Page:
# Thread: Proving the convegence of the series sqrt(n)/(n^2 - 3)

1. ## Proving the convegence of the series sqrt(n)/(n^2 - 3)

I have a series sqrt(n)/(n^2 - 3) that goes from 2 to infinity, and I want to see if it converges or diverges. I tried the ratio test, the test for divergence, and the comparison test, but none of them work (I didn't use the integral test because the teacher will not have a problem where the integral is complex for most people to do). Is there any way for me to prove that the series converges or diverges?

2. ## Re: Proving the convegence of the series sqrt(n)/(n^2 - 3)

Why doesn't the ratio test work?

3. ## Re: Proving the convegence of the series sqrt(n)/(n^2 - 3)

You end up with 1.

4. ## Re: Proving the convegence of the series sqrt(n)/(n^2 - 3)

You should be using the limit comparison test:

which states lim(n->infinity) a_n/b_n = c, 0 < c < infinity
where a_n and b_n >= 0;

the series a_n converges if b_n converges

For very large n, you can approximate
sqrt(n)/(n^2-3) ~= sqrt(n)/(n^2) = 1/n^3/2 = b_n
(as n approaches infinity, -3's effect approaches 0)

$\lim_{n\to\infty}\frac{\frac{\sqrt_{n}}{n^2-3}}{\frac{1}{n^{3/2}}}=\lim_{n\to\infty}\frac{\sqrt_{n}}{n^2-3}n^{3/2}=1$

Since
$\sum_{n=2}^{\infty}\frac{1}{n^{3/2}}$
converges, (p-series p = 3/2)

therefore
$\sum_{n=2}^{\infty}\frac{\sqrt_{n}}{n^2-3}}$
converges

These images work, right?

5. ## Re: Proving the convegence of the series sqrt(n)/(n^2 - 3)

You only have so many tools for these problems. There was only one problem that I had to get creative with, and it involved a limit comparison test. I still have no idea how I thought of that b_n, but it turned out to work.

6. ## Re: Proving the convegence of the series sqrt(n)/(n^2 - 3)

If you don't want to be like "for very large n", you can also observe that
sqrt(n)/(n^2-3) < sqrt(n)/(n^2/2)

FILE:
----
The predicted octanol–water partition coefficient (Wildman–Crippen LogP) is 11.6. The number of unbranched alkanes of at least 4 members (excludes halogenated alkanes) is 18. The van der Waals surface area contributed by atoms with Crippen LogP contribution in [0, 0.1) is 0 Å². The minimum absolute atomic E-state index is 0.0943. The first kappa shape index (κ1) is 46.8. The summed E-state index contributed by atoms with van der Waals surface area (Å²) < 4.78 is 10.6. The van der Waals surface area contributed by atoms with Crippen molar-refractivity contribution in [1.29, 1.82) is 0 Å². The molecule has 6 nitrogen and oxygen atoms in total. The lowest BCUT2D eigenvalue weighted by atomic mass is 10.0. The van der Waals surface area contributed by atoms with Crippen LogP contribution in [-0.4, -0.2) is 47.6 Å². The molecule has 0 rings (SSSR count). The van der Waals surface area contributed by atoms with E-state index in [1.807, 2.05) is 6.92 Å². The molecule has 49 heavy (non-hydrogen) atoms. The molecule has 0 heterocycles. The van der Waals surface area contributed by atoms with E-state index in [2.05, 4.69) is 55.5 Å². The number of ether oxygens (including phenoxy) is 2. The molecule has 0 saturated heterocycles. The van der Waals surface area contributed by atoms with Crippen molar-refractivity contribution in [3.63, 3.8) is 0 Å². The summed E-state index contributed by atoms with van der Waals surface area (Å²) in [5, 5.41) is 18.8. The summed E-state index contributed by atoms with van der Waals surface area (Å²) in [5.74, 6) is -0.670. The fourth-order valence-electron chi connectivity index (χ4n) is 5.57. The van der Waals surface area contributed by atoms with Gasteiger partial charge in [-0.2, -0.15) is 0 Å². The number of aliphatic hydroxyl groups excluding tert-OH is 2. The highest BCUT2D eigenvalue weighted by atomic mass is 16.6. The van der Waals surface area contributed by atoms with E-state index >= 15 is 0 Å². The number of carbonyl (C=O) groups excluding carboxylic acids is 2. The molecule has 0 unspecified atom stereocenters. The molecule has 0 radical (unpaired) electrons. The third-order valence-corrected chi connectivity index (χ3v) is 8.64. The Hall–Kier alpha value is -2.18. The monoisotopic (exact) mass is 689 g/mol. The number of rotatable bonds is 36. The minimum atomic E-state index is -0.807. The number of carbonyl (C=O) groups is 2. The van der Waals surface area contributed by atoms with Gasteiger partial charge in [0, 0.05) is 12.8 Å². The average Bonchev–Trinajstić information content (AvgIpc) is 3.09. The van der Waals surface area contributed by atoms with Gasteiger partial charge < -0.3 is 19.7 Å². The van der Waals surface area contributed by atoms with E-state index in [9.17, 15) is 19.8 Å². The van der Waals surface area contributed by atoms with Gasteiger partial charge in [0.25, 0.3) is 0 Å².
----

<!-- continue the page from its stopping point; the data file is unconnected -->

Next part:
for n>2 this holds, so you can squeeze the terms under 1/2*n^(-3/2) which is half a convergent p-series.
n=1 and n=2 are not a problem cause there are only a finite number of them, and none are infinite.

It'd be simpler on something like sqrt(n)/(n^2+2) because you can directly observe
sqrt(n)/(n^2+2) < sqrt(n)/(n^2)
for any n>0.

7. ## Re: Proving the convegence of the series sqrt(n)/(n^2 - 3)

What level math is this? I don't think I've ever seen this before.

8. ## Re: Proving the convegence of the series sqrt(n)/(n^2 - 3)

Limits are usually introduced before calculus, as understanding them is part of the calculus fundamentals. So it could be 12th grade or first year university, where I live.

How detailed it gets probably depends on the audience of the course, should at least see them by calc though.

9. ## Re: Proving the convegence of the series sqrt(n)/(n^2 - 3)

Calculus C/first year college math for most people.

10. ## Re: Proving the convegence of the series sqrt(n)/(n^2 - 3)

Not all first years take Calculus 2, most don't even get to that level. Some will stop at Calculus 1, others begin with college algebra. I think you give people too much credit in their mathematical "prowess". It's hard to find people who enjoy math enough to take it to a higher level besides those that are required such as engineering.

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